UCL Institute for Sustainable Resources


Brazil’s agricultural policy must protect the environment


Written by Katie Rodriguez

Brazil being home to the famous Amazon rainforest brings in the ability for agriculture including sugarcane production. On the other end it also brings up huge controversy and responsibility. In November 2019 Brazil took the decision to remove restrictions to sugarcane production in the Amazon in hopes to increase the production of ethanol that would later be used to produce biofuel, a renewable, more environmentally friendly alternative source of fuel.

Sugarcane can be considered Brazil’s competitive advantage in the field of agriculture for its large reduction of greenhouse gas emissions compared to both corn and fossil fuels. However, in light of this new decree, this advantage may have no more use as the greenhouse emissions released through the deforestation of the Amazon forest undoubtedly increases to create land for its plantation.

The biggest reason why there are debates against Brazil’s change in policy is the reputation risk that may affect both Brazil strongly and other countries receiving exports from them. This is because of the deforestation that would happen in order to create space for plantations. As climate change is such a big concern today, being associated with the increase in greenhouse emissions, which I feel can be avoided by a “U-turn” on this new decree, will not present these countries in a good light. In fact, environmentalists feel this change sends a message that the Brazilian government sees no value in protecting standing forests which may not be the case, however their actions may convey this. Also, it depicts to the public that the government cares much more about the economy of the country than climate change and its environmental impact. As a result of reputation risks, sugarcane trading between the EU and Brazil may come to a halt, sources believe as conditions in their trade-deal are broken, which would have a damaging impact on its economy.

Apart from the annulation of the policy itself, it seems that the government has created another barrier as now those who grow sugarcane crops outside the zoned area are unable to receive funding from state financial institutions which may limit many and almost forcing many to abide and grow the crop in these uncertain, controversial areas. Despite this, we are still unsure what this means for the sugarcane production industry. This is partly due to the Amazon’s conditions being unsuited for the growth of sugarcane due to its high temperatures and drought which causes stress on its growth.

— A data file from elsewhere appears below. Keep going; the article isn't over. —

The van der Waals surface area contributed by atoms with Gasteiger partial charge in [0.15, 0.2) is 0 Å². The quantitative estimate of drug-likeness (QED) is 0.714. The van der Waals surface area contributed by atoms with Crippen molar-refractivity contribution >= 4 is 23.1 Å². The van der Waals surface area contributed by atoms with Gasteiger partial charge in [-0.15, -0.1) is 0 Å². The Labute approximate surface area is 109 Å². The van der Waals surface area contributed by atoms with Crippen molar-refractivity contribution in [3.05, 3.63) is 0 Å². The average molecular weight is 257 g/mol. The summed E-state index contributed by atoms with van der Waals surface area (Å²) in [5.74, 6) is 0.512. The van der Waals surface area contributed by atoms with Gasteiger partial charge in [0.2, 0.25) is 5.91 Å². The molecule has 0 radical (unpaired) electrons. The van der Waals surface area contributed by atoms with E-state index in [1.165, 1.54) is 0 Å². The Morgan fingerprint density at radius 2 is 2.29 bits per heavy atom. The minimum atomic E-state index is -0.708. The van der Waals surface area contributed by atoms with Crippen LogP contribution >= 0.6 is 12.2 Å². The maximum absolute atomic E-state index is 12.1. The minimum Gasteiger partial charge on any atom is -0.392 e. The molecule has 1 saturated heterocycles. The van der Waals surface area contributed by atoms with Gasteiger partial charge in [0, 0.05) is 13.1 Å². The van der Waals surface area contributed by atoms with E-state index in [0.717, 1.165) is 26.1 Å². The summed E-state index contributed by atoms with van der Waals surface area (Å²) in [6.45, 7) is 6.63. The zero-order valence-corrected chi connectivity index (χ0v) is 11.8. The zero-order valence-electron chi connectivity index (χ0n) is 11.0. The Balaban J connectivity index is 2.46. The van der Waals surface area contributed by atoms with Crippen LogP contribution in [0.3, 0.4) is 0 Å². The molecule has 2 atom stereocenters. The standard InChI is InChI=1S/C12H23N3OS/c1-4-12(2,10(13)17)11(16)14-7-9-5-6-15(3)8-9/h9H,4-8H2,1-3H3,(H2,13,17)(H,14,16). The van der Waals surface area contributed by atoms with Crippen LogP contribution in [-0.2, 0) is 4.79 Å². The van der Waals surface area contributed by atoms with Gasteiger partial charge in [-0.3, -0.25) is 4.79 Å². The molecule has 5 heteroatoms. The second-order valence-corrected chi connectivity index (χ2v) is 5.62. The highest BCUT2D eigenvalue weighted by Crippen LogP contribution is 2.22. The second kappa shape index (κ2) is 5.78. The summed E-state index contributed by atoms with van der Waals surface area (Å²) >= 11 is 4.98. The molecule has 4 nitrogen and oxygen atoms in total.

Conversely, the main reason why this new decree was introduced is because of the pressure from governments of Amazonia states arguing that although they have processing mills located within their borders, there are no local sugarcane plantations to provide feedstock for its use in the production of ethanol. Ultimately, supplying land in the Amazon for planting sugarcane would help solve this situation and maintain relationships with the states. However, if this is the way the Brazilian government want to keep relationships with its states, it risks wrecking other relationships that may be much more needed and considered more important such as other countries and Brazil’s own residents itself.

Despite this new policy, it doesn’t mean that the environment cannot still be protected. The annulation may say that the restrictions on the use of the Amazon for agriculture are removed, but it doesn’t stop people from planting crops elsewhere. Also, due to the unsuitable conditions as stated before in the Amazon, it would not be effective to plant sugarcane crops there in the first place.

Furthermore, Brazil’s National Biofuels Policy indeed gives incentives for biofuel production but doesn’t tolerate deforestation, so people can make use of the policy and grow crops in better conditions and without negatively impacting the environment. A big reason why we still remain hopeful for the preservation of the beauty of the Amazon is the fact that most if not all in the sugarcane industry have shown the behaviour of wanting to avoid association with the deforestation, compared to soy and cattle industries. I feel this is because they see no point in expanding into protected areas as there is far more land not connected to the primary forest. The uniqueness, its ecological features and the fact that it has been standing for many years shows it should be appreciated and taken care of.

From what we can see, the Brazilian President’s new decree brings in more complex and wider problems behind it. Some people may not be concerned about protecting the environment, but we can see the impact that may happen to all those involved, so protecting the environment does more than what it says, it strengthens reputations, relations, brings unity and preserves natural beauty.